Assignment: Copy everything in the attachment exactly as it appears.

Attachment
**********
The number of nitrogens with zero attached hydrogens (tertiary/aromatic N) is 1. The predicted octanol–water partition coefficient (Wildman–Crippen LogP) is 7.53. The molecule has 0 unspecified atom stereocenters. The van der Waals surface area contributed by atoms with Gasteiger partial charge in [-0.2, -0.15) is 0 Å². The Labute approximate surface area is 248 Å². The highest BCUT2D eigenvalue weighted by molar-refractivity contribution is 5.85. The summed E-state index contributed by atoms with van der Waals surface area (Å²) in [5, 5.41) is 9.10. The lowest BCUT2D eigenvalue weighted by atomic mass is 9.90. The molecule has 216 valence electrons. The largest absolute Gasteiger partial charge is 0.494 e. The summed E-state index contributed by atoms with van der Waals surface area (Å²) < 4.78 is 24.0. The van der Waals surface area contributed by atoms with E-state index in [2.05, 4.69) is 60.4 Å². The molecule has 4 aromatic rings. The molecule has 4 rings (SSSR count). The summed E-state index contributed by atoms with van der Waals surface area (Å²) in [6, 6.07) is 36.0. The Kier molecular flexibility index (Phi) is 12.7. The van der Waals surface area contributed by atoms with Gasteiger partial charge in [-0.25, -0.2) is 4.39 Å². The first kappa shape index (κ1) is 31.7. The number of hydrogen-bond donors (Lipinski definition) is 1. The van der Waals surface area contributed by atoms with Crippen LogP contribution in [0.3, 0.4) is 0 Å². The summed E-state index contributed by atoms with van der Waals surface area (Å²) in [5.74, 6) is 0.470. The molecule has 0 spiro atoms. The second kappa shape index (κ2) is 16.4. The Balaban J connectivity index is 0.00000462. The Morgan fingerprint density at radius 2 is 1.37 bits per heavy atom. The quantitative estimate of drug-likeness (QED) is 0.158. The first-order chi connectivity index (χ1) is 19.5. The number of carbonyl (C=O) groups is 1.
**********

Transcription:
The number of nitrogens with zero attached hydrogens (tertiary/aromatic N) is 1. The predicted octanol–water partition coefficient (Wildman–Crippen LogP) is 7.53. The molecule has 0 unspecified atom stereocenters. The van der Waals surface area contributed by atoms with Gasteiger partial charge in [-0.2, -0.15) is 0 Å². The Labute approximate surface area is 248 Å². The highest BCUT2D eigenvalue weighted by molar-refractivity contribution is 5.85. The summed E-state index contributed by atoms with van der Waals surface area (Å²) in [5, 5.41) is 9.10. The lowest BCUT2D eigenvalue weighted by atomic mass is 9.90. The molecule has 216 valence electrons. The largest absolute Gasteiger partial charge is 0.494 e. The summed E-state index contributed by atoms with van der Waals surface area (Å²) < 4.78 is 24.0. The van der Waals surface area contributed by atoms with E-state index in [2.05, 4.69) is 60.4 Å². The molecule has 4 aromatic rings. The molecule has 4 rings (SSSR count). The summed E-state index contributed by atoms with van der Waals surface area (Å²) in [6, 6.07) is 36.0. The Kier molecular flexibility index (Phi) is 12.7. The van der Waals surface area contributed by atoms with Gasteiger partial charge in [-0.25, -0.2) is 4.39 Å². The first kappa shape index (κ1) is 31.7. The number of hydrogen-bond donors (Lipinski definition) is 1. The van der Waals surface area contributed by atoms with Crippen LogP contribution in [0.3, 0.4) is 0 Å². The summed E-state index contributed by atoms with van der Waals surface area (Å²) in [5.74, 6) is 0.470. The molecule has 0 spiro atoms. The second kappa shape index (κ2) is 16.4. The Balaban J connectivity index is 0.00000462. The Morgan fingerprint density at radius 2 is 1.37 bits per heavy atom. The quantitative estimate of drug-likeness (QED) is 0.158. The first-order chi connectivity index (χ1) is 19.5. The number of carbonyl (C=O) groups is 1.